Hidden Pockets Collective is working on this and effectively will produce a report regarding the affect of sexual and reproductive health data in urban planning. We need young people be seen as change makers and not just end users of exploitative interventions which does not reflect their realities.

We need to understand the habits of young people and consider it within the urban planning of the future smart cities of the global south.

Where can I get an abortion in Lucknow?

If you are unable to find the service, please do write to us.

Write to us at
WhatsApp us at +918861713567

Finding places in Lucknow can be a pain, especially if you are navigating the old part of city. Narrow lanes, slow traffic and lack of signs, all makes it a tough task. As a volunteer for Hidden-Pockets, my colleague and I, recently decided to look for places that offer sexual and reproductive health services in Lucknow. So we paid a visit to a family planning clinic of Family Planning Association of India (FPAI) Lucknow. As per FPAI Lucknow branch office, FPAI has 3 clinics in Lucknow. Finding the clinics’ number was not easy, as they don’t have any official landline number for their clinics. Google maps was also of limited help because the information available on the Internet about FPAI Lucknow is outdated with wrong numbers. So we used the rough directions received from Lucknow branch office, to visit the FPAI clinic located nearest to us, which was Sadar area inside Cantt. General hospital.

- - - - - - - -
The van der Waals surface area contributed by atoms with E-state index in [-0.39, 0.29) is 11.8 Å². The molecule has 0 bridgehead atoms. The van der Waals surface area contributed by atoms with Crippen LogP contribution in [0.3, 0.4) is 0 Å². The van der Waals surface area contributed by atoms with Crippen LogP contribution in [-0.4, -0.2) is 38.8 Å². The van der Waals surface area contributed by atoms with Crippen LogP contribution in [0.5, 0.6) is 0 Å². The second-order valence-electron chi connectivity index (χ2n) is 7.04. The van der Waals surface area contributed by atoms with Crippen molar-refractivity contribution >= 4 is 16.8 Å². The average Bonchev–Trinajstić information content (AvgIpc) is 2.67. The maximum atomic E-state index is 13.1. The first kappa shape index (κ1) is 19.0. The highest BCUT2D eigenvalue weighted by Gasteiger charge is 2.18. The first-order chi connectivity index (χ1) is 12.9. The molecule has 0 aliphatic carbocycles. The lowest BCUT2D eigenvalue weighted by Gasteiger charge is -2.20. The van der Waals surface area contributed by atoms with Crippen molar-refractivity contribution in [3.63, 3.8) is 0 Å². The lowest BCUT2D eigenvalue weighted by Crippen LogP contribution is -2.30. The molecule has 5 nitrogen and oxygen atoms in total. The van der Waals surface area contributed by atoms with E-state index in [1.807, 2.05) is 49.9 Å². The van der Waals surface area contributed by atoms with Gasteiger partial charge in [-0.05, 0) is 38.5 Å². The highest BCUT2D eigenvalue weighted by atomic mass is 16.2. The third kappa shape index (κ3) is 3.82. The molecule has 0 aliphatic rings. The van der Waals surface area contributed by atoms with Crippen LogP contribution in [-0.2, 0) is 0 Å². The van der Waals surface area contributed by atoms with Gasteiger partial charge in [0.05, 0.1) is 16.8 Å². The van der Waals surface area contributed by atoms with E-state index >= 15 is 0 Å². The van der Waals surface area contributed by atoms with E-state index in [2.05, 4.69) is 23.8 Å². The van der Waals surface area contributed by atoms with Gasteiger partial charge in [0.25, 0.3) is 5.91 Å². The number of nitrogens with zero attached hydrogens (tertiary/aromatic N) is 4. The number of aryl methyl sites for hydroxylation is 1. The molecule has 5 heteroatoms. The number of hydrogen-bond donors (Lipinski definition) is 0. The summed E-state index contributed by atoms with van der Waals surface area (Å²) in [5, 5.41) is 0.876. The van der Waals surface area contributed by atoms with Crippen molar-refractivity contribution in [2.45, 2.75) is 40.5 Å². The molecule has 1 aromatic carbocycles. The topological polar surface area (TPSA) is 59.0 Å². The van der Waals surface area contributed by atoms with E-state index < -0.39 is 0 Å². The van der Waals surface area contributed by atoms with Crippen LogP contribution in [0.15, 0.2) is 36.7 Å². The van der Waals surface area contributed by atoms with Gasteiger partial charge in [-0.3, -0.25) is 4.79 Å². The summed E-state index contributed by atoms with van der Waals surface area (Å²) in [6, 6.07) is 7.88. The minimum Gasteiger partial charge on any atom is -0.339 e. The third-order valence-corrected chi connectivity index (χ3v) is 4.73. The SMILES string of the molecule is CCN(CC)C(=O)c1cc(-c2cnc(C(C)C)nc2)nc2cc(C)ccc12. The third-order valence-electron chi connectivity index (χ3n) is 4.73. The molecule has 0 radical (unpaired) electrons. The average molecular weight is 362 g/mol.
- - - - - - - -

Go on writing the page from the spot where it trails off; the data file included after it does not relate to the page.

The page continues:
Directions: Riding on a scooty, we missed the turn for the clinic and had to take a U-turn back to Burlington crossing. (People visiting it from Hazratganj, please take a left from Burlington crossing and go straight). Once you are on the road to Sadar from Burlington crossing, you have to drive straight till you cross a flyover. As you descend from the flyover, look for Cantt. General hospital on the right.

After reaching the Cantt. General hospital, finding the clinic itself was easy. There was a big sign in the parking at the entrance, showing the way to the clinic. Clinic occupies first three rooms of a long corridor and is a hub of activity with a staff of 10.

As we made our entrance into one of the rooms, three women, who though relatively surprised at seeing us, greeted us warmly. We informed them about our purpose and settled to have a conversation. They were working as counsellors at the clinic.

Services offered: Talking to the counsellors was informative as they told us about the range of services provided at the clinic (See the pic). Anyone can avail of Sexual and Reproductive Health (SRH) services at the clinic by just walking in without any prior appointment or ID proof. They also have tie-ups with government functionaries like ASHA workers in rural areas. According to the staff, regular village camps are conducted by clinic. ASHA workers also refer patients to the clinic and get a small incentive for the referral.